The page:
DC protestors stand with Snowden to fight surveillance

Edward Snowden wasn't there in the flesh at this weekend's Stop Watching Us rally. But he participated by way of a statement, calling for NSA reform and reminding politicos that the public is watching them.

Twitter/EFF (@EFF)

Saturday's Stop Watching Us rally in the US capital attracted a slew of people concerned by the National Security Agency's mass surveillance programs and featured an appearance -- in words anyway -- by Edward Snowden, whose massive leak of agency documents touched off the current debate about national security and civil liberties.

"This is about the unconstitutional, unethical, and immoral actions of the modern-day surveillance state and how we all must work together to remind government to stop them," Snowden said in a statement read by Justice Department whistle-blower Jesselyn Raddack. "It's about our right to know, to associate freely, and to live in an open society."

Snowden continued with a warning to lawmakers: "We declare that mass surveillance has no place in this country...It is time for reform. Elections are coming and we're watching you."

The rally was backed by a coalition of more than 100 companies and advocacy groups, including the Electronic Frontier Foundation and the American Civil Liberties Union, as well as individuals, such as Web inventor Tim Berners-Lee and Reddit founder Alexis Ohanian.

Speakers at the event included Rep. Justin Amash (R- Mich.); earlier NSA whistle-blower Thomas Drake; author Naomi Wolf; security specialist Bruce Schneier; and Gary Johnson, former governor of New Mexico and 2012 Libertarian party candidate for president, among others.

USA Today reported that thousands of people showed up for the demonstration and march, which moved from Washington, DC's Union Station to the Capitol Building. And the UK's Guardian newspaper, which has published many of the revelations drawn from the trove of Snowden documents, characterized the crowd as "featuring groups from the left and right of the political spectrum." (At one point Wolf found time to tweet, "I thanked a DC police officer for his service along the rally route and am so pleased he said thank you for being here, meaning all of us.")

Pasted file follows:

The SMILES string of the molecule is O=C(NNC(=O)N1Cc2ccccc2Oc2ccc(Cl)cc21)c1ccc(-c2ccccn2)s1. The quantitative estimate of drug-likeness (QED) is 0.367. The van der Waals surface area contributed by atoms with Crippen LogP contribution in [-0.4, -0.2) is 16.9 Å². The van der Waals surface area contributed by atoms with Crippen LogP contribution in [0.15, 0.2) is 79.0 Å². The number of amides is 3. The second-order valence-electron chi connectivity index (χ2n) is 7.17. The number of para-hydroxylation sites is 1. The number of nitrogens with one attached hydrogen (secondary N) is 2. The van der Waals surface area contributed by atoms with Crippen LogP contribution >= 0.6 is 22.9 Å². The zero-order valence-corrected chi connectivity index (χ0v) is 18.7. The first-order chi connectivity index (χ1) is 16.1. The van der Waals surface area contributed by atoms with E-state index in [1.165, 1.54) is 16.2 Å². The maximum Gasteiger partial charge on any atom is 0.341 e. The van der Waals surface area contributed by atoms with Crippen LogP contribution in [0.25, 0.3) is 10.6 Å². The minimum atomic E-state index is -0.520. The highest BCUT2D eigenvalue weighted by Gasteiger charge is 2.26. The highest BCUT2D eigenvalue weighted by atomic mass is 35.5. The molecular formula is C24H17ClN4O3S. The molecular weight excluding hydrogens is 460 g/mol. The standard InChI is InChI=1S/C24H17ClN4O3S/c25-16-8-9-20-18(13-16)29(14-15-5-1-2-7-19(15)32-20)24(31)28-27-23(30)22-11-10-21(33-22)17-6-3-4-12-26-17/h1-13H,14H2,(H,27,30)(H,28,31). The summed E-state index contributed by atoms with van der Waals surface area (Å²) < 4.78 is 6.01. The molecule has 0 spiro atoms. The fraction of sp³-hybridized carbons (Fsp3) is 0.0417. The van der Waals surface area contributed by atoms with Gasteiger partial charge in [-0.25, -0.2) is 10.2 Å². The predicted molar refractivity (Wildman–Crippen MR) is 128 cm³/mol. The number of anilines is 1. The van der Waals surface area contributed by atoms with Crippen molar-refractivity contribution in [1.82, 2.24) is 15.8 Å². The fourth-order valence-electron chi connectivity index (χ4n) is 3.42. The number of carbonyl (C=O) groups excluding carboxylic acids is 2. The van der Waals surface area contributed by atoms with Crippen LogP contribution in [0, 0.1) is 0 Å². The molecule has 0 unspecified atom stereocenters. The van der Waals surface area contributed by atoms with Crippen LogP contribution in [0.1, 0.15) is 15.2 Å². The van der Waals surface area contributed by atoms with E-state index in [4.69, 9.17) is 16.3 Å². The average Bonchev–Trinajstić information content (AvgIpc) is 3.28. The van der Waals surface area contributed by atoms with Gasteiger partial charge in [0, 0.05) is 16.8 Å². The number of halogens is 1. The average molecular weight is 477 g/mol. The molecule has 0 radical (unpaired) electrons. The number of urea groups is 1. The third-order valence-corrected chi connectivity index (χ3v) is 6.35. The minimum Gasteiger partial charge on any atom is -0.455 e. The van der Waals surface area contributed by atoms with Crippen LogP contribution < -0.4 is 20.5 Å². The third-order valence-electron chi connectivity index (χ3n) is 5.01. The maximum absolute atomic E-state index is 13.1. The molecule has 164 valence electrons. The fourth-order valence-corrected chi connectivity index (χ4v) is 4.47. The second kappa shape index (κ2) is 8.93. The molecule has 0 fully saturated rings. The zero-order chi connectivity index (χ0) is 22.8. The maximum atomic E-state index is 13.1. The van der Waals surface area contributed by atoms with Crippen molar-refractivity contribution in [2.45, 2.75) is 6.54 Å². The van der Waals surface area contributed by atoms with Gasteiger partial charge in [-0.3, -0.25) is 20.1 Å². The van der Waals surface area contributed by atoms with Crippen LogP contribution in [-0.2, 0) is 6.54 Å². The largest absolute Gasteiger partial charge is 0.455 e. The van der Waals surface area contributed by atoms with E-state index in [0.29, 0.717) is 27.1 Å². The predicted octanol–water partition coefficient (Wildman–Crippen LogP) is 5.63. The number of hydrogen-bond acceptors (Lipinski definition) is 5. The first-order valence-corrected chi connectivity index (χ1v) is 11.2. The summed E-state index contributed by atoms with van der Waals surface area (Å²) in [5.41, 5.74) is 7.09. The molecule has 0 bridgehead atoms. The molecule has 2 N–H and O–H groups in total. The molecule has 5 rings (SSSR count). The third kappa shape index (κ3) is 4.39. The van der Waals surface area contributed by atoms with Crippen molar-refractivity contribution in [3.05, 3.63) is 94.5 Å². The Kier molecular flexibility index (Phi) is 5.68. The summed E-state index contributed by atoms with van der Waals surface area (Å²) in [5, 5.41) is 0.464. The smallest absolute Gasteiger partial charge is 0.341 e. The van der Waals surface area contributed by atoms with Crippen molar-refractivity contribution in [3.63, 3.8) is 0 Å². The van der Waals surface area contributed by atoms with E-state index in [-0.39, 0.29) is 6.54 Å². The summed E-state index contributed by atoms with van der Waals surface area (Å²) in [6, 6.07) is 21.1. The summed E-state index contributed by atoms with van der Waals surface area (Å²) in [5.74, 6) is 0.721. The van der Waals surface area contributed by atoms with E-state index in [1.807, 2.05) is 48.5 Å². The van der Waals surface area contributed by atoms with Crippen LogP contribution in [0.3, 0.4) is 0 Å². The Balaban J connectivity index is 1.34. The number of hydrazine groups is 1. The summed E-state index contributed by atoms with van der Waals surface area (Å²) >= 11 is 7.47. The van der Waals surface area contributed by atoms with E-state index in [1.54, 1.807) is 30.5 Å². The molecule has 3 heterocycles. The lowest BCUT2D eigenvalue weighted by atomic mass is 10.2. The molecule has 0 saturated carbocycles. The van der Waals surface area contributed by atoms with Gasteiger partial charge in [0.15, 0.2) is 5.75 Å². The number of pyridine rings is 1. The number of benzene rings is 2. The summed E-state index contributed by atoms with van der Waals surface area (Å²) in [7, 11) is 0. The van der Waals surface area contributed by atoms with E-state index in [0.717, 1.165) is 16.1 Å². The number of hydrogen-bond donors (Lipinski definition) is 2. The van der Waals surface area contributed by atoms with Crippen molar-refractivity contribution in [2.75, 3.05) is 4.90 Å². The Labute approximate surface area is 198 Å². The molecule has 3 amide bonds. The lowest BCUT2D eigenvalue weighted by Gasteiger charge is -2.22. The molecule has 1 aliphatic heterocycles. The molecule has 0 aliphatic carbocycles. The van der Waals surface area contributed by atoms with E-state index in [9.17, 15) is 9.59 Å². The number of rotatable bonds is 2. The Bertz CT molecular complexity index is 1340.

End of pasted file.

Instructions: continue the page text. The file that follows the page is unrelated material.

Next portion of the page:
The NSA, of course, defends its surveillance by saying it's essential in the fight against terrorism and for keeping an eye on foreign rivals.

Click the headline below to check out a selection of photos that participants in the demonstration posted to Twitter during the event.

We also have a Q&A with the rally's lead organizer , Rainey Reitman, activism director at the Electronic Frontier Foundation, and here's the complete Snowden statement that was read at the rally:

In the last four months, we've learned a lot about our government. We've learned that the US Intelligence Community secretly built a system of pervasive surveillance.

Today, no telephone in America makes a call without leaving a record with the NSA. Today, no Internet transaction enters or leaves America without passing through the NSA's hands. Our representatives in Congress tell us this is not surveillance. They're wrong.

We've also learned this isn't about red or blue party lines. Neither is it about terrorism.

It is about power, control, and trust in government; about whether you have a voice in our democracy or decisions are made for you rather than with you. We're here to remind our government officials that they are public servants, not private investigators.

This is about the unconstitutional, unethical, and immoral actions of the modern-day surveillance state and how we all must work together to remind government to stop them. It's about our right to know, to associate freely, and to live in an open society.

We are witnessing an American moment in which ordinary people from high schools to high office stand up to oppose a dangerous trend in government.

We are told that what is unconstitutional is not illegal, but we will not be fooled. We have not forgotten that the Fourth Amendment in our Bill of Rights prohibits government not only from searching our personal effects without a warrant but from seizing them in the first place.

Holding to this principle, we declare that mass surveillance has no place in this country.

It is time for reform. Elections are coming and we're watching you.

About the author

Edward Moyer is an associate editor at CNET News and a many-year veteran of the writing and editing world. He enjoys taking sentences apart and putting them back together. He also likes making them from scratch.

 

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